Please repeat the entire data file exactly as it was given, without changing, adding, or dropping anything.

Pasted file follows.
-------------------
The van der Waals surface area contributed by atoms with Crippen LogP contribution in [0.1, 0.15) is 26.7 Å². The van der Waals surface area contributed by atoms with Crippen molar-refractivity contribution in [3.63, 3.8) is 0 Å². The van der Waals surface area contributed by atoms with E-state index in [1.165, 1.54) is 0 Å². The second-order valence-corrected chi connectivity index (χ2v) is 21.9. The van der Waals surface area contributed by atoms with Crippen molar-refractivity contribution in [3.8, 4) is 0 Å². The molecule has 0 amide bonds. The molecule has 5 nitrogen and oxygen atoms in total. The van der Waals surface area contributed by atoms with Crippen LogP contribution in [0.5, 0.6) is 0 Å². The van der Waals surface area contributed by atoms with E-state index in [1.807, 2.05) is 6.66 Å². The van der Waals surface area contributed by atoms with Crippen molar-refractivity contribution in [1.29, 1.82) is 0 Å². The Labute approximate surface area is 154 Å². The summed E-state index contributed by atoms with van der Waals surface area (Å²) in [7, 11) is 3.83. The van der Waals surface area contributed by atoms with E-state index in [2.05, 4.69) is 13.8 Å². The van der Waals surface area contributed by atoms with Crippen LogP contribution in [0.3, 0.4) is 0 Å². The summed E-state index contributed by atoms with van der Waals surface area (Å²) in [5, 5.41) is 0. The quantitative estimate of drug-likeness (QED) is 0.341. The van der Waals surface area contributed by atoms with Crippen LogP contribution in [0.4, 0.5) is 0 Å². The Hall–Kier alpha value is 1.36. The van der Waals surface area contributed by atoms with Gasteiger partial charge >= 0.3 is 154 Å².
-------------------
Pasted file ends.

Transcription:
The van der Waals surface area contributed by atoms with Crippen LogP contribution in [0.1, 0.15) is 26.7 Å². The van der Waals surface area contributed by atoms with Crippen molar-refractivity contribution in [3.63, 3.8) is 0 Å². The van der Waals surface area contributed by atoms with E-state index in [1.165, 1.54) is 0 Å². The second-order valence-corrected chi connectivity index (χ2v) is 21.9. The van der Waals surface area contributed by atoms with Crippen molar-refractivity contribution in [3.8, 4) is 0 Å². The molecule has 0 amide bonds. The molecule has 5 nitrogen and oxygen atoms in total. The van der Waals surface area contributed by atoms with Crippen LogP contribution in [0.5, 0.6) is 0 Å². The van der Waals surface area contributed by atoms with E-state index in [1.807, 2.05) is 6.66 Å². The van der Waals surface area contributed by atoms with Crippen molar-refractivity contribution in [1.29, 1.82) is 0 Å². The Labute approximate surface area is 154 Å². The summed E-state index contributed by atoms with van der Waals surface area (Å²) in [7, 11) is 3.83. The van der Waals surface area contributed by atoms with E-state index in [2.05, 4.69) is 13.8 Å². The van der Waals surface area contributed by atoms with Crippen LogP contribution in [0.3, 0.4) is 0 Å². The summed E-state index contributed by atoms with van der Waals surface area (Å²) in [5, 5.41) is 0. The quantitative estimate of drug-likeness (QED) is 0.341. The van der Waals surface area contributed by atoms with Crippen LogP contribution in [0.4, 0.5) is 0 Å². The Hall–Kier alpha value is 1.36. The van der Waals surface area contributed by atoms with Gasteiger partial charge >= 0.3 is 154 Å².